Bail for delay in trial.

Considerations for granting bail.

Delay in Trial

Bail u/s. 437 of Criminal Procedure Code of India:

“If, in any case triable by a Magistrate, the trial of a person accused of any non-bailable offence is not concluded within a period of sixty days from the first date fixed for taking evidence in the case, such person shall, if he is in custody during the whole of the said period, be released on bail to the satisfaction of the Magistrate unless for reasons to be recorded in writing, the Magistrate otherwise direct.”

The question is that whether above provision is mandatory or directory? In other words can Magistrate deny bail even if trial is not conducted within 60 days?

Exception to grant of bail:

A Magistrate, while dealing with a case under Sub-section (6) of Section 437 of the Code has to record reasons for making an exception. The said provision deals with cases where the trial of a person accused of any non-bailable offence is not concluded within a period of a sixty days from the first day fixed for taking evidence in the case, and it provides that such person shall, if he is in custody during the whole of the said period be released on bail unless for reasons to be recorded in writing the Magistrate otherwise directs.

Right of trial without delay:

It is the right of an accused person to demand that the charge against him should be tried without any unreasonable delay and such delay entitles the accused to get bail. That right is statutorily recognised and puts a time limit. In a case falling under this sub-section if the Magistrate for reasons to be recorded, holds that the accused shall not be released, then the accused will not be released on bail. It is stated that merits of the case should not be considered at that stage. There is no force in this place. An overall view cannot be equated with prejudging the case. The Court is not precluded from considering the nature of allegations, while dealing with a case under Sub-section (6) of Section 437 of the Code.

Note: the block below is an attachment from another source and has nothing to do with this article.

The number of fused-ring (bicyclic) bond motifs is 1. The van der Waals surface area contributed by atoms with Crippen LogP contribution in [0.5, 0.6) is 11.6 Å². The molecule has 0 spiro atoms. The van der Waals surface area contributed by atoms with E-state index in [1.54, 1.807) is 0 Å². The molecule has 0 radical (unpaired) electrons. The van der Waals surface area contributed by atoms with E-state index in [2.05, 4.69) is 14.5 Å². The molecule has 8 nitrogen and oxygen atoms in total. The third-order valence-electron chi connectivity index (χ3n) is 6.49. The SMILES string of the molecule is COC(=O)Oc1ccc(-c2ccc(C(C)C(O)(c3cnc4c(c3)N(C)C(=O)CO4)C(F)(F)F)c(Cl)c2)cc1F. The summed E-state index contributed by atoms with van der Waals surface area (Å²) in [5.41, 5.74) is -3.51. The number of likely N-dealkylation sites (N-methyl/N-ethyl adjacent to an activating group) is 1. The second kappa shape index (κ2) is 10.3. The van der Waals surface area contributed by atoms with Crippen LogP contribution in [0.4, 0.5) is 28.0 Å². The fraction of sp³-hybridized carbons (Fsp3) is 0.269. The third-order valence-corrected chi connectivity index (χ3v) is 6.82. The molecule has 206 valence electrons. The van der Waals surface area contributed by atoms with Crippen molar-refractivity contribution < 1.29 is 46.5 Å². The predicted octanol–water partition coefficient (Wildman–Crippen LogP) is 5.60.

Sources: Chhabi v. State of Orissa reported in 1995(2) Crimes 2773

No mathematical consequence:

It is not mandatory or obligatory on the part of the Magistrate that once period of sixty days from the first date fixed for taking evidence is over, the applicant must be enlarged on bail. There is no such mathematical consequence. All that depends upon the facts and circumstances of the case, gravity of the offence, quantum of punishment and the manner in which the present applicant is involved in the offence as alleged by the prosecution.

Jigar Mayurbhai Shah v. State of Gujarat, (2008) 2 GLR 1134.

 

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